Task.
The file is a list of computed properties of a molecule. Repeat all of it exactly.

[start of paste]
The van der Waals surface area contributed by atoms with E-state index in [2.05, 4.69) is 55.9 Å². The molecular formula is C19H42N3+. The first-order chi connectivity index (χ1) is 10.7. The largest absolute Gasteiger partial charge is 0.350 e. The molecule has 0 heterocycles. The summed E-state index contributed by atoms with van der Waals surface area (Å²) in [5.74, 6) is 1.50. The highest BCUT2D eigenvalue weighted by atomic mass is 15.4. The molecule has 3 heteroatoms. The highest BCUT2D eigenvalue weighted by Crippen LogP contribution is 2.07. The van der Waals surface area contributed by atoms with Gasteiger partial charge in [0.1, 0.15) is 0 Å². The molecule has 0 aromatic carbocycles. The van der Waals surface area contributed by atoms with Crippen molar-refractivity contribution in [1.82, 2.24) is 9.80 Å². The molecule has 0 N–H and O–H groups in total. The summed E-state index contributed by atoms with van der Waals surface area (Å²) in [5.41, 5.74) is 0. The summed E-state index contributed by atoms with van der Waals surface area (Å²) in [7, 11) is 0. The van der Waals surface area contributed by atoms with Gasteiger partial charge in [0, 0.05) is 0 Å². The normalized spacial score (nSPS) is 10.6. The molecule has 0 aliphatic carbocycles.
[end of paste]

The van der Waals surface area contributed by atoms with E-state index in [2.05, 4.69) is 55.9 Å². The molecular formula is C19H42N3+. The first-order chi connectivity index (χ1) is 10.7. The largest absolute Gasteiger partial charge is 0.350 e. The molecule has 0 heterocycles. The summed E-state index contributed by atoms with van der Waals surface area (Å²) in [5.74, 6) is 1.50. The highest BCUT2D eigenvalue weighted by atomic mass is 15.4. The molecule has 3 heteroatoms. The highest BCUT2D eigenvalue weighted by Crippen LogP contribution is 2.07. The van der Waals surface area contributed by atoms with Gasteiger partial charge in [0.1, 0.15) is 0 Å². The molecule has 0 aromatic carbocycles. The van der Waals surface area contributed by atoms with Crippen molar-refractivity contribution in [1.82, 2.24) is 9.80 Å². The molecule has 0 N–H and O–H groups in total. The summed E-state index contributed by atoms with van der Waals surface area (Å²) in [5.41, 5.74) is 0. The summed E-state index contributed by atoms with van der Waals surface area (Å²) in [7, 11) is 0. The van der Waals surface area contributed by atoms with Gasteiger partial charge in [0, 0.05) is 0 Å². The normalized spacial score (nSPS) is 10.6. The molecule has 0 aliphatic carbocycles.